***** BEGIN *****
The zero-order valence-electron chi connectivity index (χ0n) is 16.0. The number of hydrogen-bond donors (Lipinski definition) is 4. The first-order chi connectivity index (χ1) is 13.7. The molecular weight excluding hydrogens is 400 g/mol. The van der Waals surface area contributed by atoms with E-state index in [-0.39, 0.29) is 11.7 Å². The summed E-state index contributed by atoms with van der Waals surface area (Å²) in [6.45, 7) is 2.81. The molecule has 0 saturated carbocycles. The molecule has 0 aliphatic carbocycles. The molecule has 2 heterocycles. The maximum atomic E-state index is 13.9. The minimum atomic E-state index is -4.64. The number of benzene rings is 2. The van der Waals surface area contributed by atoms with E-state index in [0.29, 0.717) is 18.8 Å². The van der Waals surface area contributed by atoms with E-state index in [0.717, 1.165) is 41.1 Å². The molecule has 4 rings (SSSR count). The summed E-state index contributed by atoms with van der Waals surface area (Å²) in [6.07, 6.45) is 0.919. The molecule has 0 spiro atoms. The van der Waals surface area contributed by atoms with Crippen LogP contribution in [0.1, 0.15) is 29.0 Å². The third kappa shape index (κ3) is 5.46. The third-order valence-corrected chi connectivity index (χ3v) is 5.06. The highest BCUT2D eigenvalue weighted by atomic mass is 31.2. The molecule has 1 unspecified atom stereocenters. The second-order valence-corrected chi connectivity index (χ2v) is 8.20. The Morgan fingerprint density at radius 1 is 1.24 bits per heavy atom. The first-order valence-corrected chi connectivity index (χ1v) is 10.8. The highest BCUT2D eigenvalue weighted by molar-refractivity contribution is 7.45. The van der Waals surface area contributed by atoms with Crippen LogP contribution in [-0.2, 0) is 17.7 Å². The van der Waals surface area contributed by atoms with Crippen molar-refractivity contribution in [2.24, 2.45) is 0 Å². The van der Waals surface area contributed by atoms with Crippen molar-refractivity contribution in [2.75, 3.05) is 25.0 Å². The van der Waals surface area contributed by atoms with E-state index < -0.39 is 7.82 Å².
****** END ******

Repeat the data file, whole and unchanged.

The zero-order valence-electron chi connectivity index (χ0n) is 16.0. The number of hydrogen-bond donors (Lipinski definition) is 4. The first-order chi connectivity index (χ1) is 13.7. The molecular weight excluding hydrogens is 400 g/mol. The van der Waals surface area contributed by atoms with E-state index in [-0.39, 0.29) is 11.7 Å². The summed E-state index contributed by atoms with van der Waals surface area (Å²) in [6.45, 7) is 2.81. The molecule has 0 saturated carbocycles. The molecule has 0 aliphatic carbocycles. The molecule has 2 heterocycles. The maximum atomic E-state index is 13.9. The minimum atomic E-state index is -4.64. The number of benzene rings is 2. The van der Waals surface area contributed by atoms with E-state index in [0.29, 0.717) is 18.8 Å². The van der Waals surface area contributed by atoms with E-state index in [0.717, 1.165) is 41.1 Å². The molecule has 4 rings (SSSR count). The summed E-state index contributed by atoms with van der Waals surface area (Å²) in [6.07, 6.45) is 0.919. The molecule has 0 spiro atoms. The van der Waals surface area contributed by atoms with Crippen LogP contribution in [0.1, 0.15) is 29.0 Å². The third kappa shape index (κ3) is 5.46. The third-order valence-corrected chi connectivity index (χ3v) is 5.06. The highest BCUT2D eigenvalue weighted by atomic mass is 31.2. The molecule has 1 unspecified atom stereocenters. The second-order valence-corrected chi connectivity index (χ2v) is 8.20. The Morgan fingerprint density at radius 1 is 1.24 bits per heavy atom. The first-order valence-corrected chi connectivity index (χ1v) is 10.8. The highest BCUT2D eigenvalue weighted by molar-refractivity contribution is 7.45. The van der Waals surface area contributed by atoms with Crippen LogP contribution in [-0.2, 0) is 17.7 Å². The van der Waals surface area contributed by atoms with Crippen molar-refractivity contribution in [2.24, 2.45) is 0 Å². The van der Waals surface area contributed by atoms with Crippen molar-refractivity contribution in [2.75, 3.05) is 25.0 Å². The van der Waals surface area contributed by atoms with E-state index < -0.39 is 7.82 Å².